My goodness — my Guinness is going green.
Irish brewery is launching an agricultural program to make its iconic stouts more sustainable.
It’s already tapped 40 Irish farms to join its pilot regenerative agriculture project, which involves working with the natural environment to put back more than it takes out, as explained in a press release. Soil management and crop production experts and suppliers are also on board, including Boortmalt, Glanbia and Comex McKinnon.
The initiative intends to reduce the carbon emissions of its barley production — a key ingredient in each black and white pint. And the regenerative agriculture project has five key goals, including:
- Improving soil health and its carbon sequestration potential; aka having the soil itself store carbon before it becomes carbon dioxide gas, which keeps it out of the atmosphere.
- Enhance biodiversity, or the natural soil fertilization, nutrient recycling, erosion control and crop/tree pollination that keeps the ecosystem healthy.
- Use less synthetic fertilizers, which can hurt the environment by killing beneficial bacteria in soil, or contaminating the nearby plant life and water supply that people and animals eat and drink.
- Improve water quality, which also makes for a healthier environment and healthier crops.
- Enhance farmer livelihoods, which can lead to better quality of life and boost the economy.
This program is intended to expand to more farms in Ireland and beyond. “We will openly share the results from the pilot program so that other farms can learn and adopt practices that have demonstrated the highest potential impact from an environmental and farm profitability standpoint,” said Diageo Europe president John Kennedy in a statement. “Like the Irish farming community, we are ‘all in’ for the long haul – for our people, products, partners and planet.”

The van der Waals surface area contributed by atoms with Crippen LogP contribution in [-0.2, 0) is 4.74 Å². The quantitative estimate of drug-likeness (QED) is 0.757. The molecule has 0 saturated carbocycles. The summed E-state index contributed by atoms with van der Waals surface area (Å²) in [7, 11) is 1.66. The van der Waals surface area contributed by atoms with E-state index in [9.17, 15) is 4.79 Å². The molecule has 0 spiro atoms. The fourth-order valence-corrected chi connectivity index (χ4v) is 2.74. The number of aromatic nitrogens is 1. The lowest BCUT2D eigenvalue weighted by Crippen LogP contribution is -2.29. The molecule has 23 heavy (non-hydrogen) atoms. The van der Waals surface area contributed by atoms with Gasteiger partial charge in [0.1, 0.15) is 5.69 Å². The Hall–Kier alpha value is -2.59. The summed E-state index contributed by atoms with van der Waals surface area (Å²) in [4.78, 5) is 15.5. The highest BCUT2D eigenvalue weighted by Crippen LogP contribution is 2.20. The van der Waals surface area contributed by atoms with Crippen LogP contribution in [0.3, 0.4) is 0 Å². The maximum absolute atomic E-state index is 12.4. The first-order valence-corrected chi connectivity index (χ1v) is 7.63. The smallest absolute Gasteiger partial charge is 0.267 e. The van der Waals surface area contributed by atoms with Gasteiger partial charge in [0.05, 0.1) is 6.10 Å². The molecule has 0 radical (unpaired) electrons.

He added that the Guinness brewery at St. James Gate is only 263 years into its 9,000-year lease (that’s not a typo), and the stout maker “will never settle in pursuit of a more sustainable future.”
Guinness isn’t the only beer maker looking to cut the carbon footprint of its pours. Some producers in particular are looking into packing, distribution and the carbon footprint throughout the supply chain, which tackles the toughest aspects of “green” ambitions.
Industry consultants Decarbonate estimates that almost half of the carbon footprint of beer drinking is associated with storage and service, especially at a venue like a restaurant where temperature matters.
— the Belgium-based brewer of Budweiser and Corona — set some ambitious sustainability goals back in 2018 for 2025. These include making 100% of its packaging from returnable or majority recycled content; purchasing 100% of its electricity from renewable resources; as well as cutting its CO2 emissions by 25% across its value chain. Electric-vehicle maker Nikola
partnered with Bud on a hyrdrogen-powered beer run at this year’s Super Bowl.
wants to be a carbon-neutral beer producer by 2030, and to have its entire supply chain (agriculture, packaging, distribution and cooling) carbon-neutral by 2040. The Amsterdam-based brewer is tackling its carbon footprint through reducing the carbon emissions in its breweries, drawing on renewable energy (including a wind farm in Finland, and solar-powered breweries) and supporting 500 low-carbon farming projects in eight countries.
And craft brewers like Great Lakes Brewing Company in Ohio are also turning out eco-friendly brews. The Burning River Pale Ale is named after the 1969 Cuyahoga River Fire in the polluted waterway flowing through Cleveland, which was an event that helped spark the environmental movement. And Great Lakes Brewing Company has produced almost 68,000 cases of beer using 100% solar power since installing the solar panels in 2017.